Something magical’s happening at Randall Elementary School.
One can see it after school every Tuesday and Thursday, in the multipurpose room.
This is where a group of about 30 Randall students, all 2nd- to 6th-graders, gather to rehearse for a big performance coming up at the end of May.
Since January, the group has been practicing their acting, singing, and dancing moves in preparation for performing the musical “Aladdin,” which is due to go up at Milpitas High School’s (MHS) theater.
None of the children have ever done a musical before. Despite that, each one shows up to rehearsal every week, ready to move, sing, and develop their talent.
“We’re doing this with Bay Area Children’s Theater. It’s a whole program through Disney,” said Leslie Singh, a Kindergarten teacher, who’s been working with the kids on the show’s choreography. “They want more schools to be doing musical theater.”
The Disney Musicals in Schools program is a Bay Area Children’s Theater initiative that exists to bring the arts to elementary schools in the region. Randall was accepted into the program, and has entered into a three-year commitment with the Oakland-based theater. Through the program, Randall is being gifted for the first year with the rights to “Aladdin,” as well as the scripts, director’s books, and music. They’re also receiving a grant of $1,000, which will go toward things like costumes.
Representatives come out from the theater company every Tuesday to train Singh and two other Randall teachers, Adelina Vargas and Julie Frost, on how to best work with the kids and get the production moving forward. With this support, this musical theater trio, which works together to produce and direct the show, is confident that they can pull off a production on their own come the next school year.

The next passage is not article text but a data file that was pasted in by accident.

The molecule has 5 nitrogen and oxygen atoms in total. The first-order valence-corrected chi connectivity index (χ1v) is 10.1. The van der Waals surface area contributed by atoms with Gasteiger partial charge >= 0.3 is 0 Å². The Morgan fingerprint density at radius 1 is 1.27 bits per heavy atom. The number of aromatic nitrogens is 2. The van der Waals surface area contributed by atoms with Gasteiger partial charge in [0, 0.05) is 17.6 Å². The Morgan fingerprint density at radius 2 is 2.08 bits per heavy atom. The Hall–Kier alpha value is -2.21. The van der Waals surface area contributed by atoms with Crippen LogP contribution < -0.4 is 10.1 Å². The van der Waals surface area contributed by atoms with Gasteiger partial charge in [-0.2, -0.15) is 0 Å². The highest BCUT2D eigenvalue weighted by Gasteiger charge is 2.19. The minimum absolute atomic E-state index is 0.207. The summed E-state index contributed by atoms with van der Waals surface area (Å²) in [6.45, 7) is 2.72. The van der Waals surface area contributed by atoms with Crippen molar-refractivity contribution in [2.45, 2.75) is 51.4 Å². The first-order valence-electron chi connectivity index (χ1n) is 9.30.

As a Title 1 school, Randall’s student majority comes from low-income households.
“Being low-income, a lot of our kids need a different outlet,” said Singh. “Sometimes it can be very hard when they’re struggling. A lot of the kids that ended up wanting to do the musical were struggling in class. But now they have to read their script and memorize their lines. So they’re reading without even realizing it.”
Randall boasts a Spanish Dual Immersion program across its T-K, Kindergarten, First Grade, and Second Grade classes. The program was implemented in 2016; the idea is that over time, as each class moves up, all the school’s classes will eventually be Dual Immersion.
Inspired by the uniqueness of their school, Randall’s musica
One of the students, Jaye Hudson, a 5th-grader, was a little nervous thinking about their upcoming performances, but was also confident they’ll all do a good job: “This is very fun…You get to be yourself,” she said, when asked how she liked the rehearsal process.
Second-grader Josiah Delgado was onboard with Hudson’s comment, nodding while she spoke: “You also get to know people better,” he added.
As the kids rehearsed the song “Friend Like Me” onstage, Adelina Vargas gazed up at them. Her eyes shined with a sense of inspiration. This feeling was reflected in her words:
l theater team hopes to start putting on bilingual musicals in the future. Since they’re in the contract with the theater company and Disney, they must devote the first three years to English-speaking shows; however, after that contract’s up, they’ll have more artistic freedom.
“They’ve flourished so much,” said Vargas, who is in her third year as a Kindergarten teacher at Randall. “In their classrooms, they’re becoming more outspoken. Students who were having difficulty reading are here, singing with their scripts. It’s not just academic change, but there’s also the social-emotional part. They’re excited for Tuesdays and Thursdays. They’re happy to come to school.”
“Aladdin” will go up at MHS on May 31 at 5:30pm and 7pm. Tickets are $5, and can be purchased at the door. To purchase in advance, or learn more about the show, go to: Randall.musd.org